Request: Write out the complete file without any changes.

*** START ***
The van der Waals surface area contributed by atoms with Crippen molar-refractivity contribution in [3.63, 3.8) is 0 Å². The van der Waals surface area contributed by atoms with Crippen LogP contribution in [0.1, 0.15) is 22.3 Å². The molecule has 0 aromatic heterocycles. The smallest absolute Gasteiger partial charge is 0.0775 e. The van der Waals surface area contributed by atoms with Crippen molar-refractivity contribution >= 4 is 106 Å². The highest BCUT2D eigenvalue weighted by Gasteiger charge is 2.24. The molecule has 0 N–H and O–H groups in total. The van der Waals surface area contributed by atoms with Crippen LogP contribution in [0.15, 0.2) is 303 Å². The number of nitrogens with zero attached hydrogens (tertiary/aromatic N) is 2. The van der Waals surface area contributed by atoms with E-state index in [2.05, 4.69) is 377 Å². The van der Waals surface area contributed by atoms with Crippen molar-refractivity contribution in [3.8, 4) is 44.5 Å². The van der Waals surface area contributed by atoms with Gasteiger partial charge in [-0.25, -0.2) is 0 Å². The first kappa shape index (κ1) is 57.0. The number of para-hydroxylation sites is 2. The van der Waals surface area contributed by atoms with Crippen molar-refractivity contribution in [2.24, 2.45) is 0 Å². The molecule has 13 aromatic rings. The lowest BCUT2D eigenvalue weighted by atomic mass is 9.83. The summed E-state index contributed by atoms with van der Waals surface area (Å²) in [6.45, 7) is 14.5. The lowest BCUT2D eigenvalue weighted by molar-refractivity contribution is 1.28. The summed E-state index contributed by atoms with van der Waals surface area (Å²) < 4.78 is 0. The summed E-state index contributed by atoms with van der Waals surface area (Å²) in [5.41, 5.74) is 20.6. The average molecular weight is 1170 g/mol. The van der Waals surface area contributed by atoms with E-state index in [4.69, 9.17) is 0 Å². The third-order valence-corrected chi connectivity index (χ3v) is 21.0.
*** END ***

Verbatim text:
The van der Waals surface area contributed by atoms with Crippen molar-refractivity contribution in [3.63, 3.8) is 0 Å². The van der Waals surface area contributed by atoms with Crippen LogP contribution in [0.1, 0.15) is 22.3 Å². The molecule has 0 aromatic heterocycles. The smallest absolute Gasteiger partial charge is 0.0775 e. The van der Waals surface area contributed by atoms with Crippen molar-refractivity contribution >= 4 is 106 Å². The highest BCUT2D eigenvalue weighted by Gasteiger charge is 2.24. The molecule has 0 N–H and O–H groups in total. The van der Waals surface area contributed by atoms with Crippen LogP contribution in [0.15, 0.2) is 303 Å². The number of nitrogens with zero attached hydrogens (tertiary/aromatic N) is 2. The van der Waals surface area contributed by atoms with E-state index in [2.05, 4.69) is 377 Å². The van der Waals surface area contributed by atoms with Crippen molar-refractivity contribution in [3.8, 4) is 44.5 Å². The van der Waals surface area contributed by atoms with Gasteiger partial charge in [-0.25, -0.2) is 0 Å². The first kappa shape index (κ1) is 57.0. The number of para-hydroxylation sites is 2. The van der Waals surface area contributed by atoms with Crippen molar-refractivity contribution in [2.24, 2.45) is 0 Å². The molecule has 13 aromatic rings. The lowest BCUT2D eigenvalue weighted by atomic mass is 9.83. The summed E-state index contributed by atoms with van der Waals surface area (Å²) in [6.45, 7) is 14.5. The lowest BCUT2D eigenvalue weighted by molar-refractivity contribution is 1.28. The summed E-state index contributed by atoms with van der Waals surface area (Å²) < 4.78 is 0. The summed E-state index contributed by atoms with van der Waals surface area (Å²) in [5.41, 5.74) is 20.6. The average molecular weight is 1170 g/mol. The van der Waals surface area contributed by atoms with E-state index in [4.69, 9.17) is 0 Å². The third-order valence-corrected chi connectivity index (χ3v) is 21.0.